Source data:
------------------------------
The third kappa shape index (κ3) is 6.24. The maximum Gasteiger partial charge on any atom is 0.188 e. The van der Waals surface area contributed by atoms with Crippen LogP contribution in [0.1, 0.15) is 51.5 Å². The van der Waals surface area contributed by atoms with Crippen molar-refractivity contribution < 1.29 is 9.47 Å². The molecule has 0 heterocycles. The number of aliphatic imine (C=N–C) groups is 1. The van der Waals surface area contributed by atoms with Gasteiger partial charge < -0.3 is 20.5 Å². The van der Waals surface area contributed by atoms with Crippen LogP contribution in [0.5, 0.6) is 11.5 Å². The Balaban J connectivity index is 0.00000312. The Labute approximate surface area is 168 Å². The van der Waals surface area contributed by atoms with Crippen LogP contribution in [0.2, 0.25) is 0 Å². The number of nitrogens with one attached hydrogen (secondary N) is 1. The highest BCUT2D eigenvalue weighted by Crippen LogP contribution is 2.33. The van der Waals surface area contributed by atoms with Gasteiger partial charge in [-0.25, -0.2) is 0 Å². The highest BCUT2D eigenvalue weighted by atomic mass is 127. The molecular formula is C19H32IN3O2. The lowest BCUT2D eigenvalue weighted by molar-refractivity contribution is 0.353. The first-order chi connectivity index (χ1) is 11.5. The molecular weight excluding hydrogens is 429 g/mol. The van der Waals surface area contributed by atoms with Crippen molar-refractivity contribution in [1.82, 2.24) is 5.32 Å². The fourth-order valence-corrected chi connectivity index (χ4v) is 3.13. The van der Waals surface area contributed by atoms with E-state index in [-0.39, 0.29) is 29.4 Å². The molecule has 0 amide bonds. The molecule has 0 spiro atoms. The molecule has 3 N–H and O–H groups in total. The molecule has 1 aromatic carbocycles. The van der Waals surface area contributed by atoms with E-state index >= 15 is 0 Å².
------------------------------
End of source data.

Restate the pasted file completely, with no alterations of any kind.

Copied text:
The third kappa shape index (κ3) is 6.24. The maximum Gasteiger partial charge on any atom is 0.188 e. The van der Waals surface area contributed by atoms with Crippen LogP contribution in [0.1, 0.15) is 51.5 Å². The van der Waals surface area contributed by atoms with Crippen molar-refractivity contribution < 1.29 is 9.47 Å². The molecule has 0 heterocycles. The number of aliphatic imine (C=N–C) groups is 1. The van der Waals surface area contributed by atoms with Gasteiger partial charge < -0.3 is 20.5 Å². The van der Waals surface area contributed by atoms with Crippen LogP contribution in [0.5, 0.6) is 11.5 Å². The Balaban J connectivity index is 0.00000312. The Labute approximate surface area is 168 Å². The van der Waals surface area contributed by atoms with Crippen LogP contribution in [0.2, 0.25) is 0 Å². The number of nitrogens with one attached hydrogen (secondary N) is 1. The highest BCUT2D eigenvalue weighted by Crippen LogP contribution is 2.33. The van der Waals surface area contributed by atoms with Gasteiger partial charge in [-0.25, -0.2) is 0 Å². The highest BCUT2D eigenvalue weighted by atomic mass is 127. The molecular formula is C19H32IN3O2. The lowest BCUT2D eigenvalue weighted by molar-refractivity contribution is 0.353. The first-order chi connectivity index (χ1) is 11.5. The molecular weight excluding hydrogens is 429 g/mol. The van der Waals surface area contributed by atoms with Crippen molar-refractivity contribution in [1.82, 2.24) is 5.32 Å². The fourth-order valence-corrected chi connectivity index (χ4v) is 3.13. The van der Waals surface area contributed by atoms with E-state index in [-0.39, 0.29) is 29.4 Å². The molecule has 0 amide bonds. The molecule has 0 spiro atoms. The molecule has 3 N–H and O–H groups in total. The molecule has 1 aromatic carbocycles. The van der Waals surface area contributed by atoms with E-state index >= 15 is 0 Å².